Why do Jesus’s brothers not believe Jesus is the Messiah? John 7 implies they have seen some of his signs yet still do not believe. They may not believe for the same reason as the Pharisees, Jesus may be doing messianic signs, but he is not doing the commonly expected messianic acts. Jesus does not seem interested in an earthy kingdom. He is not acting like David, Solomon, or even Judas Maccabees. In the next chapter Jesus will describe what he means by the kingdom of heaven through a series of parables. He calls this “the mysteries of the kingdom of heaven” because his kingdom is in many ways radically different than Jewish messianic expectations in the first century.

Pointing to his disciples, Jesus declares his family are those who do the will of the Father (12:49-50). What is “doing the will of the Father”? Jesus as the son of God does what the Father commands, the disciples are the insiders who hear what the Father commands and respond proper.

By opposing Jesus, the Pharisees and others are not doing the will of the Father. They hear but they do not understand, see both do not perceive who Jesus is. They therefore fulfil the words of Isaiah 6:9-10. As a result, Jesus begins to teach the crowds in parables so that only his family will understand.

4 thoughts on “Why Don’t Jesus’s Brothers Believe? – Matthew 12:46–50

  1. Reread the angel’s conversation with Mary. How much do we read into because we know what is the result? Could Mary who didn’t have the gospels to read, did not interpret it the way we do?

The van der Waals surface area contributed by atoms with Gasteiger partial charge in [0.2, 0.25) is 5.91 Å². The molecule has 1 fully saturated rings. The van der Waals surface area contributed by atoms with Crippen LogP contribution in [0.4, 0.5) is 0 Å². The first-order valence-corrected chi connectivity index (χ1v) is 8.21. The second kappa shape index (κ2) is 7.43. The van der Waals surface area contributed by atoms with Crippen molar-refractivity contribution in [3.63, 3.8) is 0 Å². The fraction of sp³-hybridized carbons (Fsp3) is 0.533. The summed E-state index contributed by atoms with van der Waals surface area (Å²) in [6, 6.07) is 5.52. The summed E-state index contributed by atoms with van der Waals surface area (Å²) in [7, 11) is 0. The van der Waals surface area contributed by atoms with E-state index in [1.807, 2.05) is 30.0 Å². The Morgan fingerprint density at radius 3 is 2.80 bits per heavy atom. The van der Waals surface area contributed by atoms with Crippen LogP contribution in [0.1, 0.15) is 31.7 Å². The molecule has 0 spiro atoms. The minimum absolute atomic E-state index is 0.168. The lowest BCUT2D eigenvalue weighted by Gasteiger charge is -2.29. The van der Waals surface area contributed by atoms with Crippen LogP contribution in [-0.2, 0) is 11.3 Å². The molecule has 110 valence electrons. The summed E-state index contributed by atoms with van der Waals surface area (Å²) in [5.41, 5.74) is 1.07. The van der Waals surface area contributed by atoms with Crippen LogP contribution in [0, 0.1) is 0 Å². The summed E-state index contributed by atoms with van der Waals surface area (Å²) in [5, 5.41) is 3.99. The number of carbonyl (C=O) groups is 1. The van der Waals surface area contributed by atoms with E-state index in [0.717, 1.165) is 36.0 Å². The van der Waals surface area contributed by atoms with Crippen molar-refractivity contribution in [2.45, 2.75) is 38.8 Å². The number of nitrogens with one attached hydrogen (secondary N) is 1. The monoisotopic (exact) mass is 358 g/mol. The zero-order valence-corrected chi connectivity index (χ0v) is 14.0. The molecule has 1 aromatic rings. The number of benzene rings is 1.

2. Hello, I’m a skeptic, and here’s my take on the problems raised by Mark 3:21 and John 7:5:

    First, numerous Christian scholars and apologists concede that Jesus’ brothers did not believe in him throughout the entire duration of his pre-crucifixion ministry. Licona is representative of Geisler, Habermas and others in saying “The preponderance of the evidence favors the conclusion that the brothers of Jesus were not counted among his followers through the time of Jesus’ execution. By all accounts, they appear to have maintained a distance from their brother’s ministry (Licona, “The Resurrection of Jesus: A New Historiographical Approach”, IVP Academic, 2010, p. 455).

    So which is more likely: Jesus’ brothers didn’t believe in him because they were so blinded by jealousy and/or a desire for a military messiah that they refused to apply common sense toward miracles they saw Jesus was doing, like feeding 5,000 and raising the dead?